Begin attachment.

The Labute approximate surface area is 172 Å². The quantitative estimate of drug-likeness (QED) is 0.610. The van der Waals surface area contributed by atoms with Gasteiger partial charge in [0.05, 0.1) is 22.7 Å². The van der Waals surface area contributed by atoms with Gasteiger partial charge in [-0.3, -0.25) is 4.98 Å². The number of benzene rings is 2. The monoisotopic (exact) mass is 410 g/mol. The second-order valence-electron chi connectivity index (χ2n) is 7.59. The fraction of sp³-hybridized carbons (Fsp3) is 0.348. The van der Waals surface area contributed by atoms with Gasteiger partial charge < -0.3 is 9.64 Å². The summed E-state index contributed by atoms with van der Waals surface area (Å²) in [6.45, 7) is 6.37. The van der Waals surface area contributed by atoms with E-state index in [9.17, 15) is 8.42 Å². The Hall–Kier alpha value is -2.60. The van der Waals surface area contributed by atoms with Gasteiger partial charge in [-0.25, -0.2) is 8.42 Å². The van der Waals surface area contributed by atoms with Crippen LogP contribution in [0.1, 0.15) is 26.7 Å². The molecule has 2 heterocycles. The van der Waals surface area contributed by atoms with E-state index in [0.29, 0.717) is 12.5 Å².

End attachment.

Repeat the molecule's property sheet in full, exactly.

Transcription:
The Labute approximate surface area is 172 Å². The quantitative estimate of drug-likeness (QED) is 0.610. The van der Waals surface area contributed by atoms with Gasteiger partial charge in [0.05, 0.1) is 22.7 Å². The van der Waals surface area contributed by atoms with Gasteiger partial charge in [-0.3, -0.25) is 4.98 Å². The number of benzene rings is 2. The monoisotopic (exact) mass is 410 g/mol. The second-order valence-electron chi connectivity index (χ2n) is 7.59. The fraction of sp³-hybridized carbons (Fsp3) is 0.348. The van der Waals surface area contributed by atoms with Gasteiger partial charge < -0.3 is 9.64 Å². The summed E-state index contributed by atoms with van der Waals surface area (Å²) in [6.45, 7) is 6.37. The van der Waals surface area contributed by atoms with E-state index in [9.17, 15) is 8.42 Å². The Hall–Kier alpha value is -2.60. The van der Waals surface area contributed by atoms with Gasteiger partial charge in [-0.25, -0.2) is 8.42 Å². The van der Waals surface area contributed by atoms with Crippen LogP contribution in [0.1, 0.15) is 26.7 Å². The molecule has 2 heterocycles. The van der Waals surface area contributed by atoms with E-state index in [0.29, 0.717) is 12.5 Å².